HomeNewsLonmin settlement remains unlikely

Lonmin settlement remains unlikely

The Marikana massacre
on 16 August saw
34 protesting miners
shot dead by police
Johannesburg, South Africa — 06 September 2012 – The chances of warring parties imminently signing a peace agreement to end the strike and violence at world number three platinum producer Lonmin’s platinum mines seem slim at this time.

Miningmx reports that only 4.2% of the company’s workforce reported for duty yesterday, while the stock was trading at an annual low of R70.50, as news started to emerge that 2,000 marching workers had warned Lonmin’s management to close the mines completely or run the risk of being killed. Even should the negotiation process lead to the signing of some agreement, it is not likely to transpire into a lasting solution.

After the massacre on 16 August, the workers appointed a committee to act on their behalf at the peace talks. They subsequently insisted on speaking for themselves, without the mediation of the National Union of Mineworkers (NUM) and the Association of Mineworkers and Construction Union (AMCU).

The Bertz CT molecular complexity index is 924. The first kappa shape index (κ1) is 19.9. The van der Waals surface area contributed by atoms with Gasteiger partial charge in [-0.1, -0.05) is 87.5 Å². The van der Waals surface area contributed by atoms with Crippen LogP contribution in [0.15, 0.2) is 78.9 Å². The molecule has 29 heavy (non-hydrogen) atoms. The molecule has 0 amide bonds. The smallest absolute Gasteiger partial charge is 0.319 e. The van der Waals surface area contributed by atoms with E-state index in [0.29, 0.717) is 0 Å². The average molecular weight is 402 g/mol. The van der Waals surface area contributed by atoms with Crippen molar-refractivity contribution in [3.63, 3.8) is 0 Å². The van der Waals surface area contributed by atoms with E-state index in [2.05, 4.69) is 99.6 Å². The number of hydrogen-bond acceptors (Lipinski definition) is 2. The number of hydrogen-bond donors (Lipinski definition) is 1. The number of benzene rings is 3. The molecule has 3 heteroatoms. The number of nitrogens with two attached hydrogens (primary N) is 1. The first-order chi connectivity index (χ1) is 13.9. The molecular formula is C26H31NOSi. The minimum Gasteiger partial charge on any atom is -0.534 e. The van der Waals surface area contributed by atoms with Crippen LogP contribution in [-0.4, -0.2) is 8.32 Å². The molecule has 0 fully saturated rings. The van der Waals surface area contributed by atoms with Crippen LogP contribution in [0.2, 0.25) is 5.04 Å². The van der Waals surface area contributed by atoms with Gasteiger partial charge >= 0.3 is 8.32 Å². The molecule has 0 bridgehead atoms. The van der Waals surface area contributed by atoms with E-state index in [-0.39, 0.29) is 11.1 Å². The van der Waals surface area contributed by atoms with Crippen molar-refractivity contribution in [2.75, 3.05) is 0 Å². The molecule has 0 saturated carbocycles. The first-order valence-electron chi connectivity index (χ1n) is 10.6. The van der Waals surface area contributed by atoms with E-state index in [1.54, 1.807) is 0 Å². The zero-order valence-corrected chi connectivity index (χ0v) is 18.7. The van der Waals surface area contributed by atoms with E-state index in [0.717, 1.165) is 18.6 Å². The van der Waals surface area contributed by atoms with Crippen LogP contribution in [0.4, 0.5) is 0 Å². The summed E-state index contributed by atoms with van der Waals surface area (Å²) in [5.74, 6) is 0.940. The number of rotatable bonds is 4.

The problem is that the peace talks will inevitably lead to "substantive" negotiations – the code word for negotiations over wages and conditions of service. That is what led to the massacre in the first place – rock-drill operators demanding wage increases to R12,500 per month. For substantive negotiations to succeed, workers at the levels of underground machine operators – who are unskilled and often illiterate – need the assistance of experienced trade union officials.

The two facilitators from the Commission for Conciliation, Mediation and Arbitration are trying to hold bilateral talks – first with the workers’ committee and then with Lonmin’s human resources heads, and then back again. But it’s very difficult to formulate the demands of the workers’ committee and then give feedback on it. Apparently no progress has been made at this stage.

Lonmin’s goal is to get its shafts back into operation. Even if the strikers to go back to work, it’s quite possible there may be large-scale job cuts at Lonmin, with some shafts closing down completely.

Source: Miningmx. For more information, click here.

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